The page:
Two leading Democratic lawmakers told representatives from the oil and gas industry that the newly-enacted overhaul of Colorado’s oil and gas regulations will mean more stability and remove the need for state ballot measures in the coming years during a legislative reception Tuesday. Their Republican colleagues cautioned the conflicts are now shifted to local officials. Remarks made by House Majority Leader Alec Garnett and Senator Rachel Zenzinger during the Colorado Oil and Gas Association’s (COGA) annual end-of-session panel echoed those of Gov. Jared Polis who, after signing SB 181 last month, declared that “it is our hope that the oil and gas wars that have enveloped our state are over.”
A state agency’s denial on Monday of a critical water permit under federal law and the lack of support from state energy offices in western states could threaten to shut down a liquefied natural gas export terminal meant to draw the fuel from western states and ship to customers across the world, including Asia, resulting in billions in missed economic gains and the loss of critical rural jobs. The decision by Oregon’s Department of Environmental Quality to not certify the proposed Jordan Cove liquefied natural gas terminal using the Clean Water Act could halt or delay the production and further development of resources in the Uinta basin in Utah and the Piceance Basin in Colorado.
The Bureau of Land Management had a record year for revenues from onshore oil and gas lease sales, as well as production in 2018, according to data released by the agency this week. Pointing to streamlined permitting processes, the U.S. produced more than 214 million barrels of oil on federally managed public lands while utilizing the smallest acreage footprint of leases since 1985.
An Interior Department employee touted the progress made in improving communications and stakeholder engagement across the department’s numerous agencies in a congressional hearing Tuesday, while a former employee criticized the handling of the reorganization launched under Interior Secretary Ryan Zinke, while another. Democrats at the House Natural Resources Committee held a Subcommittee on Oversight and Investigations hearing titled, “No Road Map, No Destination, No Justification: The Implementation and Impacts of the Reorganization of the Department of the Interior” earlier in the day.
An anti-fossil fuel group last week issued a call for comments directed at state regulators asking for a 2,500-foot setback and an immediate moratorium on oil and gas permitting for the duration of the agency’s rulemaking process following a contentious battle in the Colorado General Assembly over a reform bill and the failure of a similar setback measure at the ballot box last fall. The call from 350.org comes as the Colorado Oil and Gas Conservation Commission (COGCC) takes up rulemaking process following the passage of Senate Bill 181, the comprehensive and controversial reform bill that was signed into law in mid-April, documents show.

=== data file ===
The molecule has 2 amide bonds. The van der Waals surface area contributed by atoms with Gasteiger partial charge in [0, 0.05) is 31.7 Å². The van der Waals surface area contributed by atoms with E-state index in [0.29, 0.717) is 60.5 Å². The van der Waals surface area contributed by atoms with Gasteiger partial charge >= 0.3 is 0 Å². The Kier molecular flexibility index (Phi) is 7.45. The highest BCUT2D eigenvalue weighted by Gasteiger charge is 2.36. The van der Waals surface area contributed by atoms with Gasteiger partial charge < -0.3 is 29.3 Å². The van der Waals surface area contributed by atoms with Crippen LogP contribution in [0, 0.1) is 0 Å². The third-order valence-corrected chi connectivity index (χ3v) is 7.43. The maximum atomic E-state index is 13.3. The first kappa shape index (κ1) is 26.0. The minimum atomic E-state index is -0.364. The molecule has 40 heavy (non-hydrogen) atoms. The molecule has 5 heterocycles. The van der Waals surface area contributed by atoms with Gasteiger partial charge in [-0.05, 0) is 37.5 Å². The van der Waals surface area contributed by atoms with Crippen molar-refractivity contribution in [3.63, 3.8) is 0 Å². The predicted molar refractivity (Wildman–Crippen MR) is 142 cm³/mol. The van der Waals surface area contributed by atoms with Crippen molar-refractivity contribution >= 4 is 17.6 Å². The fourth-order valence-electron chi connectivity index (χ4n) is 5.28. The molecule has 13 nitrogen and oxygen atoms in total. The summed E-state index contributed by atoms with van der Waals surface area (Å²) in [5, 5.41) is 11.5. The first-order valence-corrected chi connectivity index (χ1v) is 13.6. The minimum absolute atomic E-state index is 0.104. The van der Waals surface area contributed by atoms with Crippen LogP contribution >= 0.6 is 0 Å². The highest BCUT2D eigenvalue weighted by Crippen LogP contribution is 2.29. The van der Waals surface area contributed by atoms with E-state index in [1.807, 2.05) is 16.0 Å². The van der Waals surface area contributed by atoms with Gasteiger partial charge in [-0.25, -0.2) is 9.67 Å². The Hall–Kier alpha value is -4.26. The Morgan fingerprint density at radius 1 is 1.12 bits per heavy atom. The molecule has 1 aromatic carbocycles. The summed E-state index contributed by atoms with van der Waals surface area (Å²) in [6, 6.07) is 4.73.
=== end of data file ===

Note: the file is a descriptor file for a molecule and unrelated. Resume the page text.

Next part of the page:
A series of emails obtained by Western Wire through an open records request between two of Colorado’s top health officials outlined a clutch of meetings with state agency staff to discuss a raft of potential policy issues, beginning with suggestions forwarded by a climate action organization formerly headed by one of the officials. On Monday, January 28, Jill Ryan, the new Executive Director of the Colorado Department of Public Health and Environment under the Polis administration emailed Garry Kaufman, Division Director of the Air Pollution Control Division at the Colorado Department of Public Health and Environment about an upcoming meeting, and shared a list of to-dos suggested by Ryan’s friends at Colorado Communities for Climate Action, an organization Ryan headed as president before resigning to take up the position at CDPHE under Gov. Jared Polis.
The rural region connecting eastern Utah and western Colorado are home to abundant natural gas supplies that promise to compete in global markets and deliver climate benefits along the Pacific Rim yet depend on completion of proposed infrastructure projects, according to a new report. The analysis is the latest in five-year research project initiated by Colorado’s former Gov. John Hickenlooper, the state of Utah, and Ute Nations Tribes, and was released after Colorado Gov. Jared Polis backed out of the coalition after taking office. “The Piceance-Uinta Basin has a unique advantage over other U.S. and Canadian conventional and shale production areas, which is its abundant and available pipeline export capacity throughout the western U.S.,” Andrew Browning, Chief Operating Officer for Consumer Energy Alliance said in a release accompanying the report.